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The explanation is obvious. While most Americans describe themselves as environmentalists, few consider the environment to be a high priority issue. Recent Gallup polls show that, when people are asked to rank issues in terms of importance, the environment usually fails to crack the top ten. Unlike most green activists, the public understands that we are not facing anything even approaching an environmental crisis. Thus, there is no need to put the issue on the front burner, or to jeopardize economic growth with costly new measures.
THE LESSON FOR BUSH ON environmental policy is clear — do what you believe is right, and don’t sweat the inevitable and predictable criticisms. There is no way to appease the green left, and it is unnecessary to try.
Furthermore, Bush could actually accomplish more for the environment by jettisoning the tired command-and-control approach favored by the environmental old-guard, and replacing it with more innovative and promising solutions.
But there is also a cautionary lesson Bush could learn from his father. Rather than follow Reagan’s lead, the elder Bush intentionally drew attention to green causes by calling himself “the environmental president.” He even tried to win over the green establishment with gifts like the massive 1990 rewrite of the Clean Air Act. Of course, this tactic garnered little if any new support and did not help him at all in the 1992 elections. And, more than a decade later, these 1990 amendments have proven to be a mixed bag, at best.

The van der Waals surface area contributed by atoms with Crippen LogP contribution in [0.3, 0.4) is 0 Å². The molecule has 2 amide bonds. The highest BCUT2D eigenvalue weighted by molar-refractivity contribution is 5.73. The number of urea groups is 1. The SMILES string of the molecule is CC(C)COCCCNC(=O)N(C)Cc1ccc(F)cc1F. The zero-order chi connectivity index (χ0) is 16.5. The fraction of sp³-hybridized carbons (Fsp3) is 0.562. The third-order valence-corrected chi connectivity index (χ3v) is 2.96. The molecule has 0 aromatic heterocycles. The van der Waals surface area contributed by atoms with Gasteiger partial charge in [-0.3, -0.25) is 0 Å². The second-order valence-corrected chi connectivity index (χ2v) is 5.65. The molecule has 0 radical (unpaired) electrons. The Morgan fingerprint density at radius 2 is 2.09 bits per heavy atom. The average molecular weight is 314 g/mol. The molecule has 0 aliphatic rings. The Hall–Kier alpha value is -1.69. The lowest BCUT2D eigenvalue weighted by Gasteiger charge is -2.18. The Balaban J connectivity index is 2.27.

So far, Bush has taken environmental policy cues from both Reagan and his father. His steadfast refusal to support the problematic Kyoto Protocol is pure Reagan. But administration hints that it may employ alternative measures in order to “do something” about global warming sounds more like Bush 1. The President’s Healthy Forests Initiative, announced in the State of the Union Address, is a bold step forward to protect federally owned forests from the devastating fires experienced in recent summers. But administration support of the enviro-nonsense in the energy plan — tax breaks and subsidies for wind and solar energy, alternative car research, ethanol mandates — smacks of playing “me too” with old ideas that won’t help the environment and don’t deserve taxpayer money.
It is not yet clear which style will dominate in the next two years. But the sooner this administration recognizes that it will be branded anti-environment no matter what and stops wasting time playing the green appeasement game, the better its prospects for both a second term and an improved environmental policy.
A man of faith in a godless age is hitting Americans where it hurts.
Mr. and Mrs. American Spectator Reader, let P.J. O’Rourke talk sense to your kids.
In Britain, defending your property can get you life.
The debacle of this president’s administration is both a cause and a symptom of the decline of American values. Unless Congress impeaches him, that decline will go on unchecked. An eminent jurist surveys the damage and assesses the chances for the recovery of our culture.
It won’t take long for conservatives to scratch this presidential wannabe off their 2008 scorecard.
The American Christmas, like the songs that celebrate it, makes room for everybody under the rainbow. Is that why so many people seem to be hostile to it?
Was the President done in by the economy, or by the politics of the economy?
H/T to National Review Online